It's In The Blood


Phearson (Exosphere) struck a blow for old-fashioned Australian bloodlines with his bold all-the-way display for a second career Group 3 success in Saturday’s Liverpool City Cup (1300m) at Randwick.

No fewer than 10 of the first 14 names in the gelding’s pedigree have (AUS) beside them. What’s more, the other four are from the country just next door, with two of those achieving racetrack glory in Australia in Octagonal (Zabeel) and Shadea (Straight Strike), the parents of Exosphere’s sire Lonhro.

Looking back a shade, the most notable duplications involve some regal colonial names.

First, Kaoru Star (Star Kingdom) is doubled up at 5f x 4f through Confidentially, dam of Exosphere’s damsire Danzero (Danehill), and No Finer, the dam of Pins (Snippets), Phearson’s damsire.

Kaoru Star was in fact the winner of just one black-type race, and it was probably more grey than black, in the 1967 QTC Hopeful Stakes (Listed, 5f). That was a principal race that died out altogether just three years later, although it has some credibility in being won by Gunsynd (Sunset Hue) in 1969, the first of the great grey’s 22 stakes victories.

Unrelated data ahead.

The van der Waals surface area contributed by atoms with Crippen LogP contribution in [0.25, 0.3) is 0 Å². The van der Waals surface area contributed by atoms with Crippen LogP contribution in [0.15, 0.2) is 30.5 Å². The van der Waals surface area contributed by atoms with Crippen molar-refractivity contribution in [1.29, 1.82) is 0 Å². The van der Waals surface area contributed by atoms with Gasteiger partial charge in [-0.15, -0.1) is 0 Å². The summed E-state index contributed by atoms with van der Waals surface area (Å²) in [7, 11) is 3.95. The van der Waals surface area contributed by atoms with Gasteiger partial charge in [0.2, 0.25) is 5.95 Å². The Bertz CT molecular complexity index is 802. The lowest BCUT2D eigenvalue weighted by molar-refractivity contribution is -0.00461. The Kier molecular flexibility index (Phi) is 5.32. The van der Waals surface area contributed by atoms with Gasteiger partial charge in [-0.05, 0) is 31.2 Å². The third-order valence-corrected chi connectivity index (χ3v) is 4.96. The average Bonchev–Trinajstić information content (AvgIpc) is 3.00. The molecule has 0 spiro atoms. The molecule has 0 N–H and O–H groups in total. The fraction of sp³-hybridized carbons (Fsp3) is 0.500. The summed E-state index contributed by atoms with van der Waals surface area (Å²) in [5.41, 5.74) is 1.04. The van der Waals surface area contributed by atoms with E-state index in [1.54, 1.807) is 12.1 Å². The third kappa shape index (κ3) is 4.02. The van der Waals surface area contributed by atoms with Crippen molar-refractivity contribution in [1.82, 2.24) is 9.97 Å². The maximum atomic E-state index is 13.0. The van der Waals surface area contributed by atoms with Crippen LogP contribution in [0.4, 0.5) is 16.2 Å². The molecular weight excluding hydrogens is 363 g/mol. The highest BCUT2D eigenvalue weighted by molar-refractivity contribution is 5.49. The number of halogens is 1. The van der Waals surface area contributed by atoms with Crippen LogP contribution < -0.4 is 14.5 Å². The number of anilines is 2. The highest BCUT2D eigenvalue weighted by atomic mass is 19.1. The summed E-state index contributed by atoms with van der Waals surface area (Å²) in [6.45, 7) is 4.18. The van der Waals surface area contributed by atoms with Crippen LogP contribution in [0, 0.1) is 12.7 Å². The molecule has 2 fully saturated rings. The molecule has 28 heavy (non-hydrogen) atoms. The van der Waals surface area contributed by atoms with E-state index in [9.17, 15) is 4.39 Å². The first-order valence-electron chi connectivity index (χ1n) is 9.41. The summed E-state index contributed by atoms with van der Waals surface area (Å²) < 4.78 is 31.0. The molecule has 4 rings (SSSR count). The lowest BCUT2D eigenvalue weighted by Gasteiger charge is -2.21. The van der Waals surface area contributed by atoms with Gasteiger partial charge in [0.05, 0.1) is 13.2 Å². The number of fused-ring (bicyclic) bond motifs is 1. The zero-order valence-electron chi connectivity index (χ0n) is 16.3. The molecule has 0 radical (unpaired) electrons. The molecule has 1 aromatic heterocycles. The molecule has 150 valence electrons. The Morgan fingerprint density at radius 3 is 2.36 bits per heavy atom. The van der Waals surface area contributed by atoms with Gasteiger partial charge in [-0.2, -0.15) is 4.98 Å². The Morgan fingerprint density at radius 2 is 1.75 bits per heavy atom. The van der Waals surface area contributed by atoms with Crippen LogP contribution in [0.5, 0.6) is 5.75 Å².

But, a little like how I Am Invincible (Invincible Spirit) won only a Group 3 and a Listed, Kaoru Star went on to be a stand-out at stud, siring 36 winners of 84 stakes races. These were headed by five-time Group 1 victor Planet Ruler, triple top-tier victors Full On Aces and Marceau, and of course the flying Luskin Star, winner of six modern Group 1s including – like Full On Aces – the Golden Slipper.

The next Aussie titan crossed into Phearson is Biscay (Star Kingdom), coming in at 5m x 5m through two heavyweight sons: Marscay, sire of Exosphere’s second dam; and Bletchingly, the grandsire of Phearson’s crack second dam Miss Distinction (Bletchencore).

For all that Biscay is a household name, in proper households at least, he was another whose racing career – despite six wins from eight starts – reads as relatively modest and was far eclipsed by his stud deeds.

Biscay’s three stakes wins were of the lower-level two-year-old variety, in Caulfield’s Debutant (Listed, 4f) and Merson Cooper Stakes (Gr 3, 6f), both modern Listeds, and Flemington’s Maribyrnong Plate (Gr 2, 5f), now a Group 3. He ran fourth in the 1968 Golden Slipper (Gr 1, 6f).

But at stud he sired 41 winners of 85 stakes races, with 10 winners of modern Group 1s headed by the outstanding Bounding Away, who claimed six at the top level, ranging from the Blue Diamond (Gr 1, 1200m)-Golden Slipper double to the Australian Oaks (Gr 1, 2400m); plus dual Oaks winner Lowan Star and Oakleigh Plate (Gr 1, 1100m) victors Scarlet Bisque and Zephyr Bay.